After pushing me out the front door they told me I had better just leave. I told them I couldn't do that and would go back in the building. They became quite angry, started pushing me out to the street. I felt repeated quick blows on my back. They were both behind me. The older was yelling, "Where is your car parked? Where do you live?" I told him I was from Lyons and a friend had dropped me of. By this time we were out at the street in front of the building. I had heard my shirt rip, and later found out I lost two buttons. The shirt was beneath my jacket. The older officer told me I was on public property now. He told me I should, "stay the fuck away!" Again I told them I would return to the building and that I wanted to be arrested. They yelled that I shouldn't do that here, that I should protest with the Judges at the Courthouse. Again the pushing and hitting started, one was usually behind me, the other near my side. They pushed me across State Street toward the Court. I was told that if I didn't leave they would write the arrest report up so it sounded like I was acting crazy and they would, "put you away for a psych-eval." They also mentioned something called a C-PEP. I told them I didn't think that was right, but I still wanted to be arrested.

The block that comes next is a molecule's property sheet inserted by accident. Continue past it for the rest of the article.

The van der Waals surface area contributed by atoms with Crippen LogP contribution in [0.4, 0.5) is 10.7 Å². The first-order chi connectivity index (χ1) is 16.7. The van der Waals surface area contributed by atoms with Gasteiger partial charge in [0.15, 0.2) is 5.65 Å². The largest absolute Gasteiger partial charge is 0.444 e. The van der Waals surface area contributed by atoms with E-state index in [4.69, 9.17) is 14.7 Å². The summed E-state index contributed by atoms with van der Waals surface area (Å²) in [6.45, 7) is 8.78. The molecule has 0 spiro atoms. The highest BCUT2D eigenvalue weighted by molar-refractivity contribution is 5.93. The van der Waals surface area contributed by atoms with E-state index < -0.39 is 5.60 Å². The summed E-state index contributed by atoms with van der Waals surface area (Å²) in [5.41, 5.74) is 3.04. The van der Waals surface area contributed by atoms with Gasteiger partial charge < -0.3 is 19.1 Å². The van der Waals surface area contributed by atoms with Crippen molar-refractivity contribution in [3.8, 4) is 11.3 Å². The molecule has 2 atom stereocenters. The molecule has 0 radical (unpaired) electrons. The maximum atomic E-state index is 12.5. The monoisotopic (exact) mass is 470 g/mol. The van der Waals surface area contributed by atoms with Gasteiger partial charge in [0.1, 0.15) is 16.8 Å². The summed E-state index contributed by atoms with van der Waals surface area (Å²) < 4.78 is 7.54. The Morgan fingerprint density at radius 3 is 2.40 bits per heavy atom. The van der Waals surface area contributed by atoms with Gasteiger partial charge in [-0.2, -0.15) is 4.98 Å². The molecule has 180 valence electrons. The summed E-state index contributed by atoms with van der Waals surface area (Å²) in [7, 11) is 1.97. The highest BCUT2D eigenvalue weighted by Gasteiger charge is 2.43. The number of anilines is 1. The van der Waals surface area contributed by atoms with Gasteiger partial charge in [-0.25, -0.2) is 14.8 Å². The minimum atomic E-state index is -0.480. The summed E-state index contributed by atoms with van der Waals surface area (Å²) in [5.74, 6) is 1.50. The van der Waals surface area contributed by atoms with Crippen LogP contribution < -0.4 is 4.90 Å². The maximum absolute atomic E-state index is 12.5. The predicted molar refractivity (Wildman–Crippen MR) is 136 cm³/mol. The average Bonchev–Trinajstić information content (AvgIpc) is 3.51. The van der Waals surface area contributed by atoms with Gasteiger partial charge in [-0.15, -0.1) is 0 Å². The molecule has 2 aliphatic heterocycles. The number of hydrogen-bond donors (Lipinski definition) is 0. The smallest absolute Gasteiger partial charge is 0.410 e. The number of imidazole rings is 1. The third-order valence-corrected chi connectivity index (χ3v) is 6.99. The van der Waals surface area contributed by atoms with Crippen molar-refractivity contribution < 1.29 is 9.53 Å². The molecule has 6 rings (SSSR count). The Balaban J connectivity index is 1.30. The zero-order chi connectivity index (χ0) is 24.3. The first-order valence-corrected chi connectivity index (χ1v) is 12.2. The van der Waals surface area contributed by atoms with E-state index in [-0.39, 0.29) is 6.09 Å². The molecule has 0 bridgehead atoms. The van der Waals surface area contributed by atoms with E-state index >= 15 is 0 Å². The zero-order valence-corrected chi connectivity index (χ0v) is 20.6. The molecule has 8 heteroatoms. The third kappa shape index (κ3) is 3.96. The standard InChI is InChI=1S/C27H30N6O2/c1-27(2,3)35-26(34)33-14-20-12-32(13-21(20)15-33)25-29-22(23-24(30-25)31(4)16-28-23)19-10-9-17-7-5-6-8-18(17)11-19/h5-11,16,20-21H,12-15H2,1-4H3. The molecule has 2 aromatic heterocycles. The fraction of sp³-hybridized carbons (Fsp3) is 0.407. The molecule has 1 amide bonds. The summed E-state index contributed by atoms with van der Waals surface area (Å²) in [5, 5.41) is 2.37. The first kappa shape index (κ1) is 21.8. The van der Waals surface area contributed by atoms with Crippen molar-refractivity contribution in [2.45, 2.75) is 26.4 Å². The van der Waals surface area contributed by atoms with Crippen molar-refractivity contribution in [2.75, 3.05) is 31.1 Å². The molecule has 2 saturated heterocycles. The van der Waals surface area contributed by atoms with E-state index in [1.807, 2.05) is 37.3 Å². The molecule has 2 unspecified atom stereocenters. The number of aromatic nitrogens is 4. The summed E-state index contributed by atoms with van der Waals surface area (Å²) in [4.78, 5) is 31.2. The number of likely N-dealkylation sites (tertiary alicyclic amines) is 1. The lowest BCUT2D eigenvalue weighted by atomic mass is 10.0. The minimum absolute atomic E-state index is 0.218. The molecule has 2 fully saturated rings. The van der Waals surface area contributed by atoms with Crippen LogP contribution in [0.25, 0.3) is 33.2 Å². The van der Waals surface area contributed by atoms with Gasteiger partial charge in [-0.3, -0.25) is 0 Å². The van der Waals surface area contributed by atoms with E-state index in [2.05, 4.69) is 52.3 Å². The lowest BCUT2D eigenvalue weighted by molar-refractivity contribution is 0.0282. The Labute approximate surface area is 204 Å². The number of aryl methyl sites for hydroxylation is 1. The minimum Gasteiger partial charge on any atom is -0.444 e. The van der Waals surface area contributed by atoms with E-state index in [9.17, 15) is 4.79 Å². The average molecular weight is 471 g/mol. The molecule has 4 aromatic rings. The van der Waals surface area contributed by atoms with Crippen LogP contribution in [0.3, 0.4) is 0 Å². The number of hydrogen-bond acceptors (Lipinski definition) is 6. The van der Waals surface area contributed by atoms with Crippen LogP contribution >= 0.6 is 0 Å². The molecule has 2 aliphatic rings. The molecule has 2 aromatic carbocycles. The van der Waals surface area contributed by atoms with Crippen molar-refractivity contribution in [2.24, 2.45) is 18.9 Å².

By this time we approached the other side of the street and I saw a police car pull up and the officer got out and watched for a while. The other officers again told me to stay away, not come back, protest somewhere else. It was almost all yelling. During this time the officer from the car asked what was going on. The other officers told him I was protesting and wanted to be arrested. The officer from the car continued to watch.

When I told them I would still go back, the two officers then pushed me against the Court House wall. Applying a lot of basic pressure and with my face close to the wall, the older officer yelled, "Look, this is where you need to protest. Got that!" At that time I really thought I might get my head bounced against the concrete.

They then briefly let up. I was asked to turn around and they moved in front of me. Again they told me not to follow them back. I started to move away from them to walk to the Public Safety Building another way. They moved in front of me, they were chest-to-chest and again, threatening. The older officer then told me he was going to start walking back to the building (he called it his domicile), and if I followed him he would consider that threatening and be authorized to defend himself. He started to turn away and I told him I was going to go back. He spun back and hit me in the chest, and again got face-to-face. He said, "Look, if you keep this up you will be going to jail via the hospital." I told him I didn't want that to happen. Again, at that moment I was afraid I was going to get a hand to the face or slammed to the pavement.